This explanation of the physiology of breathing shows how our health improves through the conscious connected breathing that we do in Transformation Breathwork.
Humans need a continuous supply of oxygen for cellular respiration, and they must get rid of excess carbon dioxide, the poisonous waste product of this process. Gas exchange supports this cellular respiration by constantly supplying oxygen and removing carbon dioxide. The oxygen we need is derived from the Earth’s atmosphere, which is 21% oxygen. This oxygen in the air is exchanged in the body by the respiratory surface. In humans, the alveoli in the lungs serve as the surface for gas exchange.
Gas exchange in humans can be divided into five steps:
- External Respiration
- Gas Transport
- Internal Respiration
- Cellular Respiration
Other factors involved with respiration are:
- Adaptations of Diving Mammals
- Bohr Shift
- Control of Breathing
- Partial Pressure
- Structure of Respiratory System
Structure of the Human Respiratory System
The Nose – Usually air will enter the respiratory system through the nostrils. The nostrils then lead to open spaces in the nose called the nasal passages. The nasal passages serve as a moistener, a filter, and to warm up the air before it reaches the lungs. The hairs existing within the nostrils prevents various foreign particles from entering. Different air passageways and the nasal passages are covered with a mucous membrane. Many of the cells which produce the cells that make up the membrane contain cilia. Others secrete a type a sticky fluid called mucus. The mucus and cilia collect dust, bacteria, and other particles in the air. The mucus also helps in moistening the air. Under the mucous membrane there are a large number of capillaries. The blood within these capillaries helps to warm the air as it passes through the nose. The nose serves three purposes. It warms, filters, and moistens the air before it reaches the lungs. You will obviously lose these special advantages if you breath through your mouth.
Pharynx and Larynx – Air travels from the nasal passages to the pharynx, or more commonly known as the throat. When the air leaves the pharynx it passes into the larynx, or the voice box. The voice box is constructed mainly of cartilage, which is a flexible connective tissue. The vocal chords are two pairs of membranes that are stretched across the inside of the larynx. As the air is expired, the vocal chords vibrate. Humans can control the vibrations of the vocal chords, which enables us to make sounds. Food and liquids are blocked from entering the opening of the larynx by the epiglottis to prevent people from choking during swallowing.
Trachea – The larynx goes directly into the trachea or the windpipe. The trachea is a tube approximately 12 centimeters in length and 2.5 centimeters wide. The trachea is kept open by rings of cartilage within its walls. Similar to the nasal passages, the trachea is covered with a ciliated mucous membrane. Usually the cilia move mucus and trapped foreign matter to the pharynx. After that, they leave the air passages and are normally swallowed. The respiratory system cannot deal with tobacco smoke very keenly. Smoking stops the cilia from moving. Just one cigarette slows their motion for about 20 minutes. The tobacco smoke increases the amount of mucus in the air passages. When smokers cough, their body is attempting to dispose of the extra mucus.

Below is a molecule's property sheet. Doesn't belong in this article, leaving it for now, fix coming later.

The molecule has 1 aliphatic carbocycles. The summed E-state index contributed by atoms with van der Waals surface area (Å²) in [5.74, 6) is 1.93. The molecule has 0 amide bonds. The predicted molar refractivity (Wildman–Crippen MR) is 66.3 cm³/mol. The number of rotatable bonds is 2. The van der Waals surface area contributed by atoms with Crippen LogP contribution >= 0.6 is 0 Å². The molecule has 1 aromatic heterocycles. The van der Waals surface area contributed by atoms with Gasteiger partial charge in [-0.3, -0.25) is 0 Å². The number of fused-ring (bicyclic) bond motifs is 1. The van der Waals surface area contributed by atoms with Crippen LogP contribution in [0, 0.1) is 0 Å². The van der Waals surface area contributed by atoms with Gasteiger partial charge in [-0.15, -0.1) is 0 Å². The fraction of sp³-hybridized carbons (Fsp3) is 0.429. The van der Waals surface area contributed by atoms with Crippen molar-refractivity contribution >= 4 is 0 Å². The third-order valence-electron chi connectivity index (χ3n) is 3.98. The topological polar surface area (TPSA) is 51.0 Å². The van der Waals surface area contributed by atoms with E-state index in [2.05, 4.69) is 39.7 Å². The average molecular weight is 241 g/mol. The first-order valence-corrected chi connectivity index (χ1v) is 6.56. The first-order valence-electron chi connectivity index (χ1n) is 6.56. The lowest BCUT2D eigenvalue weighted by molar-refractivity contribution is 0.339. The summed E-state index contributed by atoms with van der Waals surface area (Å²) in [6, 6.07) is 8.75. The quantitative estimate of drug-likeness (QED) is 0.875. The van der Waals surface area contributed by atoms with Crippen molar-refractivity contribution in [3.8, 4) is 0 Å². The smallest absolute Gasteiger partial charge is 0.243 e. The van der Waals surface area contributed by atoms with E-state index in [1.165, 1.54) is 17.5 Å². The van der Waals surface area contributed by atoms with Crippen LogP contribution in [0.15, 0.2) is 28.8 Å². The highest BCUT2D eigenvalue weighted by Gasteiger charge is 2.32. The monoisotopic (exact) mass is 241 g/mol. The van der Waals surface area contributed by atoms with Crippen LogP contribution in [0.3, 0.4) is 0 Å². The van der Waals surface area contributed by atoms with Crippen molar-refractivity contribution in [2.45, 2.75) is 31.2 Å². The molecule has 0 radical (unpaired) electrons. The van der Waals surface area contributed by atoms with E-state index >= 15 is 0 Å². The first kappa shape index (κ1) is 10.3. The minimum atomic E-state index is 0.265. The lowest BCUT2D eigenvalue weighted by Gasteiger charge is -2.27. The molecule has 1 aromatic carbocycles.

Bronchi – Around the center of the chest, the trachea divides into two cartilage-ringed tubes called bronchi. Also, this section of the respiratory system is lined with ciliated cells. The bronchi enter the lungs and spread into a treelike fashion into smaller tubes calle bronchial tubes.
Bronchioles – The bronchial tubes divide and then subdivide. By doing this their walls become thinner and have less and less cartilage. Eventually, they become a tiny group of tubes called bronchioles.
Alveoli – Each bronchiole ends in a tiny air chamber that looks like a bunch of grapes. Each chamber contains many cup-shaped cavities known as alveoli. The walls of the alveoli, which are only about one cell thick, are the respiratory surface. They are thin, moist, and are surrounded by several numbers of capillaries. The exchange of oxygen and carbon dioxide between blood and air occurs through these walls. The estimation is that lungs contain about 300 million alveoli. Their total surface area would be about 70 square meters. That is 40 times the surface area of the skin. Smoking makes it difficult for oxygen to be taken through the alveoli. When the cigarette smoke is inhaled, about one-third of the particles will remain within the alveoli. There are too many particles from smoking or from other sources of air pollution which can damage the walls in the alveoli. This causes a certain tissue to form. This tissue reduces the working area of the respiratory surface and leads to the disease called emphysema.
Breathing consists of two phases, inspiration and expiration. During inspiration, the diaphragm and the intercostal muscles contract. The diaphragm moves downwards increasing the volume of the thoracic (chest) cavity, and the intercostal muscles pull the ribs up expanding the rib cage and further increasing this volume. This increase of volume lowers the air pressure in the alveoli to below atmospheric pressure. Because air always flows from a region of high pressure to a region of lower pressure, it rushes in through the respiratory tract and into the alveoli. This is called negative pressure breathing, changing the pressure inside the lungs relative to the pressure of the outside atmosphere. In contrast to inspiration, during expiration the diaphragm and intercostal muscles relax. This returns the thoracic cavity to it’s original volume, increasing the air pressure in the lungs, and forcing the air out.
When a breath is taken, air passes in through the nostrils, through the nasal passages, into the pharynx, through the larynx, down the trachea, into one of the main bronchi, then into smaller bronchial tubules, through even smaller bronchioles, and into a microscopic air sac called an alveolus. It is here that external respiration occurs. Simply put, it is the exchange of oxygen and carbon dioxide between the air and the blood in the lungs. Blood enters the lungs via the pulmonary arteries. It then proceeds through arterioles and into the alveolar capillaries. Oxygen and carbon dioxide are exchanged between blood and the air. This blood then flows out of the alveolar capillaries, through venuoles, and back to the heart via the pulmonary veins. For an explanation as to why gasses are exchanged here, see partial pressure.